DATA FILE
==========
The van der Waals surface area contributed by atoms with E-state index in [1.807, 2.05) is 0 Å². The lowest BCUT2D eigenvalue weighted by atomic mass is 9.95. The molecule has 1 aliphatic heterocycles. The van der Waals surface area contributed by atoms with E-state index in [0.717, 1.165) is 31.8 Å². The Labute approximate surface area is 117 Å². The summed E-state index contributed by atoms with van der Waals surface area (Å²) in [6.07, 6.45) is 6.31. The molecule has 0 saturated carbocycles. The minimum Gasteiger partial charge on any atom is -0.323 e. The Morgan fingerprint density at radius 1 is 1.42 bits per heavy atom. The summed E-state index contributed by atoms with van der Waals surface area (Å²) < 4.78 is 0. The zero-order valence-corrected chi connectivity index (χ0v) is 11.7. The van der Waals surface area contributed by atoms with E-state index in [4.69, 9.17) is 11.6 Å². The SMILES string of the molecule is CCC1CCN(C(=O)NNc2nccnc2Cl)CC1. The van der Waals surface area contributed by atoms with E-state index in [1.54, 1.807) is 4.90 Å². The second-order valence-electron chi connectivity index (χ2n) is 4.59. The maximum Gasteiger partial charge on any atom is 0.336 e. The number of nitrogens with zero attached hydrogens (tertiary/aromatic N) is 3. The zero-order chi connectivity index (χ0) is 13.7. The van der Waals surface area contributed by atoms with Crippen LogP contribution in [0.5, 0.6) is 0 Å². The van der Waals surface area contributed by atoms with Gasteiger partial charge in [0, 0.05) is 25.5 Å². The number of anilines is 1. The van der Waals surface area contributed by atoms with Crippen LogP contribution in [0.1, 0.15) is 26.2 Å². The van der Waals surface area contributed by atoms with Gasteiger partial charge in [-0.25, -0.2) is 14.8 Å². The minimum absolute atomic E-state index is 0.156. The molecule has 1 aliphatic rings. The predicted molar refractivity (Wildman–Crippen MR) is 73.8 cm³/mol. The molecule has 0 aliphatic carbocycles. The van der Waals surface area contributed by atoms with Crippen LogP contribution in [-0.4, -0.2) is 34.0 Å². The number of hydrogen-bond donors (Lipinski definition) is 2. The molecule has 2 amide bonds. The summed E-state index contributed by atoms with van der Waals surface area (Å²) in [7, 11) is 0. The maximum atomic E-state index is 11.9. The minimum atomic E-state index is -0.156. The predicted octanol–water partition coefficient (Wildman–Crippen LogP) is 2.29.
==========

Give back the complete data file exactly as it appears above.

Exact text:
The van der Waals surface area contributed by atoms with E-state index in [1.807, 2.05) is 0 Å². The lowest BCUT2D eigenvalue weighted by atomic mass is 9.95. The molecule has 1 aliphatic heterocycles. The van der Waals surface area contributed by atoms with E-state index in [0.717, 1.165) is 31.8 Å². The Labute approximate surface area is 117 Å². The summed E-state index contributed by atoms with van der Waals surface area (Å²) in [6.07, 6.45) is 6.31. The molecule has 0 saturated carbocycles. The minimum Gasteiger partial charge on any atom is -0.323 e. The Morgan fingerprint density at radius 1 is 1.42 bits per heavy atom. The summed E-state index contributed by atoms with van der Waals surface area (Å²) < 4.78 is 0. The zero-order valence-corrected chi connectivity index (χ0v) is 11.7. The van der Waals surface area contributed by atoms with E-state index in [4.69, 9.17) is 11.6 Å². The SMILES string of the molecule is CCC1CCN(C(=O)NNc2nccnc2Cl)CC1. The van der Waals surface area contributed by atoms with E-state index in [1.54, 1.807) is 4.90 Å². The second-order valence-electron chi connectivity index (χ2n) is 4.59. The maximum Gasteiger partial charge on any atom is 0.336 e. The number of nitrogens with zero attached hydrogens (tertiary/aromatic N) is 3. The zero-order chi connectivity index (χ0) is 13.7. The van der Waals surface area contributed by atoms with Crippen LogP contribution in [0.5, 0.6) is 0 Å². The van der Waals surface area contributed by atoms with Gasteiger partial charge in [0, 0.05) is 25.5 Å². The number of anilines is 1. The van der Waals surface area contributed by atoms with Crippen LogP contribution in [0.1, 0.15) is 26.2 Å². The van der Waals surface area contributed by atoms with Gasteiger partial charge in [-0.25, -0.2) is 14.8 Å². The minimum absolute atomic E-state index is 0.156. The molecule has 1 aliphatic rings. The predicted molar refractivity (Wildman–Crippen MR) is 73.8 cm³/mol. The molecule has 0 aliphatic carbocycles. The van der Waals surface area contributed by atoms with Crippen LogP contribution in [-0.4, -0.2) is 34.0 Å². The number of hydrogen-bond donors (Lipinski definition) is 2. The molecule has 2 amide bonds. The summed E-state index contributed by atoms with van der Waals surface area (Å²) in [7, 11) is 0. The maximum atomic E-state index is 11.9. The minimum atomic E-state index is -0.156. The predicted octanol–water partition coefficient (Wildman–Crippen LogP) is 2.29.